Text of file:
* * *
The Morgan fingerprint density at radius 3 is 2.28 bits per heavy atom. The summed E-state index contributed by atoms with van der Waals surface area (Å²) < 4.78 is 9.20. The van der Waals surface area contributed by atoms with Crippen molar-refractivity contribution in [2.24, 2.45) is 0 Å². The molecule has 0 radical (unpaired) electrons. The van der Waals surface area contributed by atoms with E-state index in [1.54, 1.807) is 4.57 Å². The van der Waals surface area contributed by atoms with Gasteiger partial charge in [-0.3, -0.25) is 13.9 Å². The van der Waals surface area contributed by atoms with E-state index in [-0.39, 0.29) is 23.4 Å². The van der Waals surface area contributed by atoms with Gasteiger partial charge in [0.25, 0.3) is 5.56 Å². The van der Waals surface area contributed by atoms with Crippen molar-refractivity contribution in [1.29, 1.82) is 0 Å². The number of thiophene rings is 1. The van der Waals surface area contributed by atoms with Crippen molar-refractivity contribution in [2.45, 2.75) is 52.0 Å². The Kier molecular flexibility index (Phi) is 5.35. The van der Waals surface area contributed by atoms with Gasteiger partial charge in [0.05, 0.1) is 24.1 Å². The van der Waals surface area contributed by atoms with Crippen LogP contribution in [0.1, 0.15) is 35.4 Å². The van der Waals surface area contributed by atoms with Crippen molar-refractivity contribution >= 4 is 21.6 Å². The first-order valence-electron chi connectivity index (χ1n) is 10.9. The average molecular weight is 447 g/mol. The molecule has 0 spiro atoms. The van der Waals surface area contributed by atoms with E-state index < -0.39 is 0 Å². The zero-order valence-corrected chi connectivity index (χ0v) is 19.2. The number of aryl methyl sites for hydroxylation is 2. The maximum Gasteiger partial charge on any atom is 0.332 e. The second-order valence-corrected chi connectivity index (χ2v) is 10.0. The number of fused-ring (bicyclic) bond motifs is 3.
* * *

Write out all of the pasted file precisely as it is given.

The Morgan fingerprint density at radius 3 is 2.28 bits per heavy atom. The summed E-state index contributed by atoms with van der Waals surface area (Å²) < 4.78 is 9.20. The van der Waals surface area contributed by atoms with Crippen molar-refractivity contribution in [2.24, 2.45) is 0 Å². The molecule has 0 radical (unpaired) electrons. The van der Waals surface area contributed by atoms with E-state index in [1.54, 1.807) is 4.57 Å². The van der Waals surface area contributed by atoms with Gasteiger partial charge in [-0.3, -0.25) is 13.9 Å². The van der Waals surface area contributed by atoms with E-state index in [-0.39, 0.29) is 23.4 Å². The van der Waals surface area contributed by atoms with Gasteiger partial charge in [0.25, 0.3) is 5.56 Å². The van der Waals surface area contributed by atoms with Crippen molar-refractivity contribution in [1.29, 1.82) is 0 Å². The number of thiophene rings is 1. The van der Waals surface area contributed by atoms with Crippen molar-refractivity contribution in [2.45, 2.75) is 52.0 Å². The Kier molecular flexibility index (Phi) is 5.35. The van der Waals surface area contributed by atoms with Gasteiger partial charge in [0.05, 0.1) is 24.1 Å². The van der Waals surface area contributed by atoms with Crippen LogP contribution in [0.1, 0.15) is 35.4 Å². The van der Waals surface area contributed by atoms with Crippen molar-refractivity contribution >= 4 is 21.6 Å². The first-order valence-electron chi connectivity index (χ1n) is 10.9. The average molecular weight is 447 g/mol. The molecule has 0 spiro atoms. The van der Waals surface area contributed by atoms with E-state index < -0.39 is 0 Å². The zero-order valence-corrected chi connectivity index (χ0v) is 19.2. The number of aryl methyl sites for hydroxylation is 2. The maximum Gasteiger partial charge on any atom is 0.332 e. The second-order valence-corrected chi connectivity index (χ2v) is 10.0. The number of fused-ring (bicyclic) bond motifs is 3.